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The Council adds ten jurisdictions to its list of non-cooperative jurisdictions

On March 12, 2019 the Council adopted a revised EU “black list” of non-cooperative jurisdictions for tax purposes. In addition to the five jurisdictions that were already listed, the revised list now includes ten additional jurisdictions that did not deliver on their commitments on time: Aruba, Barbados, Belize, Bermuda, Dominica, Fiji, Marshall Islands, Oman, United Arab Emirates and Vanuatu. 

Background

The EU blacklist of non-cooperative jurisdictions for tax purposes, first adopted on December 5, 2017, is part of the EU’s effort to clamp down on tax avoidance and harmful tax practices. As part of the listing process, jurisdictions identified as cooperative, subject to successful delivery on their commitments to comply with the EU screening criteria, were placed on Annex II of the Council conclusions of December 5, 2017, the so-called “grey-list”. In this respect, commitments taken by grey-listed jurisdictions are closely monitored. Following  the recommendations of the Code of Conduct Group, the ECOFIN further concluded on December 4, 2018  that:

  • Macao SAR should be removed from section 1.1 (Transparency),
  • Oman should be removed from section 1.2 (Transparency),
  • Andorra and San Marino should  be removed from section 2.1 (Harmful Preferential Tax Regimes),
  • Antigua and Barbuda, Dominica, Grenada and Saint Vincent and the Grenadines should be removed from section 3.1 (Implementation of the BEPS minimum standards).

Finally, the ECOFIN adopted conclusions welcoming the work performed by the Code of Conduct Group during the Austrian Presidency on the basis of the report presented on November 20, 2018 (see ETF 387). The Council particularly welcomed the completion of the assessment of the Member States’ notional interest deduction regimes and invited the Group to develop guidance for other Member States that wish to implement a similar regime.

Regarding the EU blacklist, the Council further underlined its determination to update the list at the beginning of 2019 based on a review of the commitments taken by various jurisdictions to comply with the EU screening criteria by the end of 2018. It also endorsed draft guidance on the implementation of criterion 3.2 (country-by-country reporting), as well as the extension of the geographical scope of the EU screening and listing exercise as from 2020.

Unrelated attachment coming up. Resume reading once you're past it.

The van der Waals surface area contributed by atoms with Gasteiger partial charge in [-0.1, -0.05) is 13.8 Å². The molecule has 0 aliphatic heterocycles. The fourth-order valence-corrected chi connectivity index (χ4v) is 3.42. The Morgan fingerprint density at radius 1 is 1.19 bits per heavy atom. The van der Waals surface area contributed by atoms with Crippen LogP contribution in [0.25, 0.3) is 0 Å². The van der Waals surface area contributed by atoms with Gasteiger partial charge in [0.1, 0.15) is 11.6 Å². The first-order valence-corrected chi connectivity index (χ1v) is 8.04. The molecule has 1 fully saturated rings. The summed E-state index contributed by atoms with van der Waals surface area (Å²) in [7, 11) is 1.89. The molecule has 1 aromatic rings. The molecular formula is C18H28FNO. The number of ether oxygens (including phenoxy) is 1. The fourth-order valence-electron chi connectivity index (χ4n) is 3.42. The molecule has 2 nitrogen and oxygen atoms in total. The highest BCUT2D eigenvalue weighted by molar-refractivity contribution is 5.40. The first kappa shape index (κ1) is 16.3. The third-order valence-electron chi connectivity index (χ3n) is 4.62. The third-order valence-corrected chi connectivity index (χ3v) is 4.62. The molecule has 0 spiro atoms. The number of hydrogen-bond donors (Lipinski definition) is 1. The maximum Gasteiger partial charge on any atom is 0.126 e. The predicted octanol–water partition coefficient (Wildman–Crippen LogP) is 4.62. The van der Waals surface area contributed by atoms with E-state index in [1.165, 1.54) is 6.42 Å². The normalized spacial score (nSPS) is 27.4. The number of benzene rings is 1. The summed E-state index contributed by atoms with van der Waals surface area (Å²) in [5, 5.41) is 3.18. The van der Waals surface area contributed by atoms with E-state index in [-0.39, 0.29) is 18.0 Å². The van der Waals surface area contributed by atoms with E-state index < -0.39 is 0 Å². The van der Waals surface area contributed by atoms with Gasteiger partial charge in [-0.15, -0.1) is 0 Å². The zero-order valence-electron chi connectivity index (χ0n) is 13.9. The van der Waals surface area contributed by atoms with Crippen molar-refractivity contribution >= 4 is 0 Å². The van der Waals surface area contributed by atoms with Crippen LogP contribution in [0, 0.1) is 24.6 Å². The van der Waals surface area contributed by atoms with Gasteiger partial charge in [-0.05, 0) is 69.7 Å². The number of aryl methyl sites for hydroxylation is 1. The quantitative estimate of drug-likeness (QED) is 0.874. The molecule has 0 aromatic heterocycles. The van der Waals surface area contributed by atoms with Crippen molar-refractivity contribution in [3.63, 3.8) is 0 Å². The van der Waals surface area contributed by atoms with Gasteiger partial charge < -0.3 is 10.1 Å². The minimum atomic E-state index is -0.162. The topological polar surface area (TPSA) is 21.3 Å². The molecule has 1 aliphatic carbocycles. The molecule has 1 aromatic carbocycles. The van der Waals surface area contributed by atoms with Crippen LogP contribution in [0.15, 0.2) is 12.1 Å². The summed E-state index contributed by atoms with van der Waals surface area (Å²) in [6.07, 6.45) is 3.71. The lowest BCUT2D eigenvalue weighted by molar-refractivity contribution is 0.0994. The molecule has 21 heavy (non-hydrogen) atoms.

Revised EU Blacklist

Over the course of 2018, most of the countries and territories on the blacklist engaged in constructive dialogue with the EU and took commitments to comply with the EU’s criteria. As such, by the end of 2018, only American Samoa, Guam, Samoa, Trinidad and Tobago and the US Virgin Islands remained on the blacklist. Most of the commitments taken by third country jurisdictions were given a deadline of the end of 2018 and their enactment into national law was carefully monitored at a technical level by the Code of Conduct Group on business taxation until the beginning of 2019. 

The monitoring process revealed that the following ten jurisdictions either failed to deliver on their commitments by the agreed upon deadline or made no commitment to address the EU’s concerns: Aruba, Barbados, Belize, Bermuda, Dominica, Fiji, Marshall Islands, Oman, United Arab Emirates and Vanuatu. According to the European Commission, these jurisdictions did not engage with the EU and failed to address the tax good governance shortcomings identified as part of the review process. Consequently, the aforementioned jurisdictions have been added to the revised blacklist, which is now comprised of fifteen jurisdictions. 

EU Tax Centre comment

The work on the EU blacklist is a dynamic process that will be regularly reviewed and updated.
Additionally, the evolving deadlines will be closely monitored to ensure jurisdictions deliver on their commitments. Jurisdictions will only be removed from the list once they have engaged in dialogue with the EU and addressed EU concerns.

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Kris Lievens
Partner

Corporate Tax
Brussels

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